One might bear witness to an inadvertent realization strongly emblematic of the movie experience midway through Annihilation, that could otherwise slip undetected.. In my case my other half had to mutter words of impatience under her breath for my eureka moment. By the same token I was guilty of failing to notice that a cast of women was supposed to mean something until several reviews and podcasts pointed this out. In essence, I was surrounded—and outnumbered—by the fairer sex throughout Garland’s much-anticipated second feature, never once stopping to ponder the diversity (ahem) milestone before me. Chalk it as the hallmark of an engaging piece of cinema, although I’ll also posit that this movie wouldn’t have worked with a cast boasting five-times the testosterone levels before guns are drawn. This hasn’t stopped the outrage brigade from picking [more] flaws, although some critics dubbed Portman’s character, Lena, as too bland to garner empathy, a charge dispensed equally between actor and director.
We can spend the keystrokes refuting such “failings” one by one or, instead, expend similar resources recounting time spent marveling at the gawk-inducing reels while mesmerized by a scientific premise brimming with the inventive bonafides of a truly curious mind. The thematic heart of the film is the biological condition of cells as shown in Lena’s lecture to a college class. Cells duplicate, and in theory ought to retain some degree of immortality, with the counterpoint expiration of life being the sign of flawed design or creator. Also the stage of the film is an anomalous, expanding zone known as The Shimmer. Christened Area-X, this phenomenon is classified and enigmatic, with origins linked to the crash site of a recent meteor. Its boundary wall is visible from one vantage point—the land-based secret facility known as the Southern Reach and tasked with managing its containment—given the meteor landed inside a national forest along the coast of Florida’s panhandle. Its ethereal appearance resembles a windshield smeared with drooping soapy water, its prism colors following translucent blots and streak patterns, while a meteorological miasma emitting a whipping and a cracking frames the possibilities inside the unknown in the perfect shroud.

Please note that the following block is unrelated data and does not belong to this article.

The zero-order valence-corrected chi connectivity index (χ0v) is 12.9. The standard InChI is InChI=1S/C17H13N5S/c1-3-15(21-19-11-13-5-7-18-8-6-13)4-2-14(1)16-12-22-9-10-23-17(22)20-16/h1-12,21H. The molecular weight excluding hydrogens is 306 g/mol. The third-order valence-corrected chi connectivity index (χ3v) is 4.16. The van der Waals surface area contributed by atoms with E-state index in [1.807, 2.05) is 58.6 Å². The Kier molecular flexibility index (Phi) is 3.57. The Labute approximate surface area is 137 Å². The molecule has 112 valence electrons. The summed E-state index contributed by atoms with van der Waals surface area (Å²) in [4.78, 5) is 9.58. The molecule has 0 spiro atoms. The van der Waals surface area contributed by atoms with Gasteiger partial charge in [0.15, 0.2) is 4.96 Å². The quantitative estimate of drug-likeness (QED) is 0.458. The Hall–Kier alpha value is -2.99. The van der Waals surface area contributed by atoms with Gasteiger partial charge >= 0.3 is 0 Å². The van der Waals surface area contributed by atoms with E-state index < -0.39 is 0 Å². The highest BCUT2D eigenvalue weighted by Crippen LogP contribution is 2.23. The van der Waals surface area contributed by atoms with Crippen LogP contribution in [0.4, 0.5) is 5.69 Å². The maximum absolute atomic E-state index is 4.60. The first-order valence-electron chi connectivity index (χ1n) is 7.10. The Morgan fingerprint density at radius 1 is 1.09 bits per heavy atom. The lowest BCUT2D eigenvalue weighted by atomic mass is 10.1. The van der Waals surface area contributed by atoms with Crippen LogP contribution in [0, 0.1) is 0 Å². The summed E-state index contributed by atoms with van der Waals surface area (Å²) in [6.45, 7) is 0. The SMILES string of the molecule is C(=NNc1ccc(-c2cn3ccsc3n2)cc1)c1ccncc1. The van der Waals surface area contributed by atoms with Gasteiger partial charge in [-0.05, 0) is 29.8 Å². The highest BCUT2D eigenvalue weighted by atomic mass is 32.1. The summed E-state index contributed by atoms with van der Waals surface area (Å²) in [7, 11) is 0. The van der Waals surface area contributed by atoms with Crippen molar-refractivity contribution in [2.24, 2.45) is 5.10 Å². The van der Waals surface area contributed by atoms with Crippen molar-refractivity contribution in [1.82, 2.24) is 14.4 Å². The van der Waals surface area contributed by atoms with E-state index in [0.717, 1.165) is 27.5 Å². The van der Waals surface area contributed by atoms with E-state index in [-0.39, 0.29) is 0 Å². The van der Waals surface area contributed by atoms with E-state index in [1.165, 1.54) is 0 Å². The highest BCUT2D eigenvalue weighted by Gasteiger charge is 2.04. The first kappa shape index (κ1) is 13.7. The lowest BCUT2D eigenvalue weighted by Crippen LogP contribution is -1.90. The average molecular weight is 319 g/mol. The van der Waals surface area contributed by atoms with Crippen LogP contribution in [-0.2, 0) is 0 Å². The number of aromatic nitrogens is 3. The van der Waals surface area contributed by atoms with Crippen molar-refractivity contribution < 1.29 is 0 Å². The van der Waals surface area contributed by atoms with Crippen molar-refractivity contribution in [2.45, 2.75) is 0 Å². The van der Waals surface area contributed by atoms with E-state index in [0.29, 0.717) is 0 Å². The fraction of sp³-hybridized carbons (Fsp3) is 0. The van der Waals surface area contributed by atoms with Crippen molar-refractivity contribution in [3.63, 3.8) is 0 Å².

In a previous post I mentioned when the film marketing machine can hamper expectations (hint: it’s all the time and for me it’s a balancing act), and one of the trailers I’d seen for Annihilation showed a protagonist determined to find her husband in an alien world imagined as a hellish wilderness dreamscape, possibly on another planet. What a generic bore that would have been, I remember feeling, but it was Garland and I wasn’t not going to see for myself. Luckily for me, enough time would pass whereby anticipation succumbed to forgetfulness and everyday distractions before Netflix ended up with the distribution rights.
The husband part was true to memory, and Lena’s husband, Kane, is both employed by a military outfit and subject to long absences on secret missions. An early scene implies twelve months is ample time for Lena to let go, i.e. there is no sense in holding out hope with no knowledge of his whereabouts. Kane suddenly walks in the house, but it is obvious he is off, uncommunicative and ailing. In the ambulance the couple is intercepted by a government agency and are taken away. Once awake, Lena is inside the Southern Reach and Dr. Ventress (Jennifer Jason Leigh) is introduced. Previous expeditions to the Shimmer over the three years since its discovery have failed to return a single survivor and have all been both military and male. Until now. That lone survivor, Kane, is barely surviving.
The current crew is Cass, a geomorphologist, Josie, a physicist and Anya, a medic. Ventress, the chief psychologist in charge, rounds up this team with Lena, a biologist and former Army soldier, as the final volunteer. Ventress also decides to go along this time. Strange occurrences confirm Ventress’ briefing in the first scene inside—disorientation and loss of communication with base—which to her frustration ought to bear no repeating. The crew trek on foot and are first seen awaking to estimate the time lapsed through food servings meant to cover two weeks. Their march toward the lighthouse takes them through thick forests dotted by a murky swamp, the abandoned Souther Reach facility and an evacuated village before ending at the shoreline.